Sparty On
Professor Principal
2  Sparty On    2 months ago
Because even though the committee itself is partisan,

That is key no matter how anyone tries to spin it.    

What I learned (but really already knew after the last 4-5 years) is that this Committee/Congress doesn’t understand or care about about due process or in general the rule of law.    

Their panel had NO members even remotely unbiased towards Trump.   They screwed the pooch bigly on that.    If this goes to court they’ll get hammered for that alone.

 
 
 
TᵢG
Professor Principal
2.1  seeder  TᵢG  replied to  Sparty On @2    2 months ago
That is key no matter how anyone tries to spin it.    

The only spin I have seen is from people who use it as an excuse to disregard the raw-testimonies.

Did you watch the the testimonies which yielded insider information from high-ranking, connected Republicans who compromised their political careers to testify under-oath against Trump?

 
 
 
Sparty On
Professor Principal
2.1.1  Sparty On  replied to  TᵢG @2.1    2 months ago

Opinions do vary and my comment stands.  

This was basically nothing more than a kangaroo court.

And yes I did watch some of it.    As much as I could stand watching.    Watching people testify, with virtually no cross examination component to the hearings, was a joke when it comes to the rule of law.   This entire committee is a joke

And you’ll note, you’ve seen no support or attack from me for Trumps alleged actions brought forth by these proceedings.    Had the process had even a modicum of non partisanship, I might be able to judge better but alas.

The process was found to be completely wanting in that regard.

 
 
 
TᵢG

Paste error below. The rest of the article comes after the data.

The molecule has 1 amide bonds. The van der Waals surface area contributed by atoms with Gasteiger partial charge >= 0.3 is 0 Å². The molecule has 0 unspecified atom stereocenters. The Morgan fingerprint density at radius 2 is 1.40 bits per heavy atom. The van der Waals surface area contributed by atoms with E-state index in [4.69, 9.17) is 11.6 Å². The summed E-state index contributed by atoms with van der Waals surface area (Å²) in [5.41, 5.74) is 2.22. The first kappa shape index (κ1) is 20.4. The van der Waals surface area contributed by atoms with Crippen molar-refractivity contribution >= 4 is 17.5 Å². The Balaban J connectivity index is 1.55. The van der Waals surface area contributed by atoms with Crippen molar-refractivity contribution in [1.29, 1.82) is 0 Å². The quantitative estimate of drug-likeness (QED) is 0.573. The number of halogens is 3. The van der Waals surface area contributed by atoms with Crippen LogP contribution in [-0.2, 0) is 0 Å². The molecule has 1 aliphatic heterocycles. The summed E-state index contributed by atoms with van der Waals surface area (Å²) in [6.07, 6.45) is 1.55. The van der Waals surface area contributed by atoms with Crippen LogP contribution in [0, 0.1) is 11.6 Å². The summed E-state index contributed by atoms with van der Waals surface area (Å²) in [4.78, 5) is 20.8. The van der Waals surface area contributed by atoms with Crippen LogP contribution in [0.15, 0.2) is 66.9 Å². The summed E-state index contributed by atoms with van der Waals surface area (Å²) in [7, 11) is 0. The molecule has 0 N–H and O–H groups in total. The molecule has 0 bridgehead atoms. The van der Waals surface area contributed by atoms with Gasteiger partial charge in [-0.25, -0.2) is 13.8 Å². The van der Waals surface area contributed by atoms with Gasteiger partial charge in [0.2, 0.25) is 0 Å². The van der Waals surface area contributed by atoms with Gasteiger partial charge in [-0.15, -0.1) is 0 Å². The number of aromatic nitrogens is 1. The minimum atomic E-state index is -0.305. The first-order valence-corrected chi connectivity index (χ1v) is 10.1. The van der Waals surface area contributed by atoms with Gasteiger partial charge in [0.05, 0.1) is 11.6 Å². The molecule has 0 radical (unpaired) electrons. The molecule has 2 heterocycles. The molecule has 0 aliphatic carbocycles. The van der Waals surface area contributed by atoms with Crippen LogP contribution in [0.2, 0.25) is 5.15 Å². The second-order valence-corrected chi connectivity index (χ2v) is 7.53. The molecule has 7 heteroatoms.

Professor Principal
2.1.2  seeder  TᵢG  replied to  Sparty On @2.1.1    2 months ago
Watching people testify, with virtually no cross examination component to the hearings, was a joke when it comes to the rule of law.   

In terms of a legal proceeding, yes, these hearings would not qualify.   But these are not legal proceedings.   Nobody has suggested they are.   There is no pretense that they are ... no judge, jury or defense attorneys or the presumption that this committee has any authority to render a legal verdict.   They are a source of information for the public and for government (in particular the DoJ).

  • Do your normal sources of information include cross examinations?
  • Are your normal sources of information testimonies under oath?
  • Are your normal sources of information from high-ranking, connected individuals giving insider information?
  • Are your normal sources of information testimony that you can watch, under oath, where the individual testifying is compromising their careers in doing so?

To wit, if these testimonies are a joke to you then please identify the media sources where we can get higher quality information about our politicians and their actions.

 
 
 
TᵢG
Professor Principal
3  seeder  TᵢG    2 months ago

Ultimately this boils down to the question:

Should we watch the testimonies?

I say we should watch these testimonies as well as observe additional documented evidence (e.g.   text from Trump, Jr.   urging "   We need an Oval office address. He has to lead now. It has gone too far and gotten out of hand.   ").   The testimonies yield insider information from high-ranking, connected Republicans who testified under oath and compromised their political careers to do so.

This is substantially better quality information than we normally get from our media sources.

Others argue that we should not watch the testimonies and thus be ignorant of the content.   The reason ( typically ) is because the committee itself is biased and the hearings are not structured as a formal trial with defense attorneys presenting their case with their counter-evidence.

I find this to be bizarre since:

  • the hearings do not claim to be a court of law
  • our normal news channels yield information that we routinely process and almost never is this information the adjudicated results of a formal trial  

We routinely consume questionable information from biased talking heads but will ignore under-oath testimony from high-ranking, connected insiders who have a lot to lose by testifying.

Go figure.